The Centers for Disease Control and Prevention (CDC) released draft guidelines that recommend baby boomers undergo a one-time test for hepatitis C. This proposal may have implications for the healthcare marketing of therapies to treat this infection.
"With increasingly effective treatments now available, we can prevent tens of thousands of deaths from hepatitis C," said CDC Director Thomas R. Frieden, M.D., M.P.H.
About one in 30 Americans born between 1945 and 1965 has hepatitis C, according to the CDC. However, most infected individuals are probably unaware of their disease status. People can live with the virus for several years without experiencing any noticeable symptoms. Without proper interventions, hepatitis C can lead to cirrhosis and liver cancer, which is the fastest-growing cause of cancer-death in the U.S.
For some patients, a viral infection may lead to diabetes mellitus, non-Hodgkins lymphoma, glomerulonephritis and other health complications not related to the liver. Every year, more than 15,000 Americans die because of diseases related to hepatitis C.
Up to 85 percent of hepatitis C infections become chronic.
People who are vulnerable to this disease include current or former injection drug users, individuals who received blood transfusions before July 1992, chronic hemodialysis patients and those who received clotting factor concentrates produced before 1987. On rare occasions, the virus is transmitted through sexual contact.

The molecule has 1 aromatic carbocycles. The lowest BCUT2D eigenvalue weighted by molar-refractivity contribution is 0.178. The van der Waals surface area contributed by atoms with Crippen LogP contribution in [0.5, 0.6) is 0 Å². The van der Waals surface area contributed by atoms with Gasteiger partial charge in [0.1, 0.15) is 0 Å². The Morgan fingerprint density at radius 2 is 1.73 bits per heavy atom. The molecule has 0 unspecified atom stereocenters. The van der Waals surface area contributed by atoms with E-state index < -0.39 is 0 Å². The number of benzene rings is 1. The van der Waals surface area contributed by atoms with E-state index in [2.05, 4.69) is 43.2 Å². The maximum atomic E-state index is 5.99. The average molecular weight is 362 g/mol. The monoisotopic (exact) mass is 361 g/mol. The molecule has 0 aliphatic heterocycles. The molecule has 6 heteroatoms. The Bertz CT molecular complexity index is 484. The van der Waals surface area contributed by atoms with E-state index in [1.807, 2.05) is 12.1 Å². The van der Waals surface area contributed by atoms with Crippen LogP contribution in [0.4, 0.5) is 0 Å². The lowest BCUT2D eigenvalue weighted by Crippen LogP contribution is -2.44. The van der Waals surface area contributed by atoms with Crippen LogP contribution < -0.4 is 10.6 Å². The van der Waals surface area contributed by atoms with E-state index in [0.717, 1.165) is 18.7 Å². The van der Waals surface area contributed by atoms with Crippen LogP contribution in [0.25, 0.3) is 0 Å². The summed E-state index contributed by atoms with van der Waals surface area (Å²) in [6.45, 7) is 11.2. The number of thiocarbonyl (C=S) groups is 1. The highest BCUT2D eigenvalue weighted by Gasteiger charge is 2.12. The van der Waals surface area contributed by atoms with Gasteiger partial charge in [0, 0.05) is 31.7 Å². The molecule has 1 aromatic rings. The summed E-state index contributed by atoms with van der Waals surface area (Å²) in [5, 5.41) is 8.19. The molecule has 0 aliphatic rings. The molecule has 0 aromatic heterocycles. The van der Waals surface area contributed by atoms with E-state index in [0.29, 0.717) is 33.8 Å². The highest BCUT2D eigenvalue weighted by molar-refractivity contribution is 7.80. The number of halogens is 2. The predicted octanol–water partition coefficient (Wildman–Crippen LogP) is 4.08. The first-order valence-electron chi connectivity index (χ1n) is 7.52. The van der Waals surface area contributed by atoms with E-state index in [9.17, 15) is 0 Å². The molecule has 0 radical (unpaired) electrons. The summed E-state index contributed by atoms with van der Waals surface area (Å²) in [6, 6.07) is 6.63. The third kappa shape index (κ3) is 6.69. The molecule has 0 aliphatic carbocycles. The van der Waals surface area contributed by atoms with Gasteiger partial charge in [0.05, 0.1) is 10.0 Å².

Currently, more than 2 million American baby boomers are infected with the virus, accounting for 75 percent of all adult hepatitis C patients, according to the CDC. However, many baby boomers do not think they are at risk for this disease.
The agency estimates that its draft guidelines may help identify 800,000 more patients within this age group. With the help of new therapies, the medical community may be able to prevent 120,000 premature deaths.
The draft recommendations are open to public comment until June 8, 2012.